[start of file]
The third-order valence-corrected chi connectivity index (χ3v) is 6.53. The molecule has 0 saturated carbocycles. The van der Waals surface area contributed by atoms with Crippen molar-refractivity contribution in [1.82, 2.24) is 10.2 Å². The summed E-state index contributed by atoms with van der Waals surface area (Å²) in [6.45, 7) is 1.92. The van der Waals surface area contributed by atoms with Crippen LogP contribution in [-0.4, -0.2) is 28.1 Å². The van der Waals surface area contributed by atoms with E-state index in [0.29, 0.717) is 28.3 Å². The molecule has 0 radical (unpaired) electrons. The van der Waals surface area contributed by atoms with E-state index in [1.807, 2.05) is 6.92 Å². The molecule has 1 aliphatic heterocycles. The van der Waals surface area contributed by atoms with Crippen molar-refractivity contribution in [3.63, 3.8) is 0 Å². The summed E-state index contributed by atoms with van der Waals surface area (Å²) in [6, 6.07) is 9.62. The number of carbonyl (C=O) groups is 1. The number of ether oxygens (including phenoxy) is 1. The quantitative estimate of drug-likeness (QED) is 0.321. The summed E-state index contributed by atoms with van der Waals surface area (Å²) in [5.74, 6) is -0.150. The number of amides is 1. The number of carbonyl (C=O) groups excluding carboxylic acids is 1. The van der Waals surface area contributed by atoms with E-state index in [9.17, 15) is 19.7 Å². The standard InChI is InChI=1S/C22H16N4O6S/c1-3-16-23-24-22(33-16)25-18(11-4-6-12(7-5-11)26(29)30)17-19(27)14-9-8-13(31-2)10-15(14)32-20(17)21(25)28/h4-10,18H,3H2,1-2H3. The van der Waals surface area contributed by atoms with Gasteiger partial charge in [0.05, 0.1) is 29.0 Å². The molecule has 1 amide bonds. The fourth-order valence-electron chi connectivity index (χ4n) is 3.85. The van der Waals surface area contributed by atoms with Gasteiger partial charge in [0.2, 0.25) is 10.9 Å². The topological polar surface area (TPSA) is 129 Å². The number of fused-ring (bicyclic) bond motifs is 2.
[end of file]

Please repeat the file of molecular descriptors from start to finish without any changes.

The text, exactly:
The third-order valence-corrected chi connectivity index (χ3v) is 6.53. The molecule has 0 saturated carbocycles. The van der Waals surface area contributed by atoms with Crippen molar-refractivity contribution in [1.82, 2.24) is 10.2 Å². The summed E-state index contributed by atoms with van der Waals surface area (Å²) in [6.45, 7) is 1.92. The van der Waals surface area contributed by atoms with Crippen LogP contribution in [-0.4, -0.2) is 28.1 Å². The van der Waals surface area contributed by atoms with E-state index in [0.29, 0.717) is 28.3 Å². The molecule has 0 radical (unpaired) electrons. The van der Waals surface area contributed by atoms with E-state index in [1.807, 2.05) is 6.92 Å². The molecule has 1 aliphatic heterocycles. The van der Waals surface area contributed by atoms with Crippen molar-refractivity contribution in [3.63, 3.8) is 0 Å². The summed E-state index contributed by atoms with van der Waals surface area (Å²) in [6, 6.07) is 9.62. The number of carbonyl (C=O) groups is 1. The number of ether oxygens (including phenoxy) is 1. The quantitative estimate of drug-likeness (QED) is 0.321. The summed E-state index contributed by atoms with van der Waals surface area (Å²) in [5.74, 6) is -0.150. The number of amides is 1. The number of carbonyl (C=O) groups excluding carboxylic acids is 1. The van der Waals surface area contributed by atoms with E-state index in [9.17, 15) is 19.7 Å². The standard InChI is InChI=1S/C22H16N4O6S/c1-3-16-23-24-22(33-16)25-18(11-4-6-12(7-5-11)26(29)30)17-19(27)14-9-8-13(31-2)10-15(14)32-20(17)21(25)28/h4-10,18H,3H2,1-2H3. The van der Waals surface area contributed by atoms with Gasteiger partial charge in [0.05, 0.1) is 29.0 Å². The molecule has 1 amide bonds. The fourth-order valence-electron chi connectivity index (χ4n) is 3.85. The van der Waals surface area contributed by atoms with Gasteiger partial charge in [0.2, 0.25) is 10.9 Å². The topological polar surface area (TPSA) is 129 Å². The number of fused-ring (bicyclic) bond motifs is 2.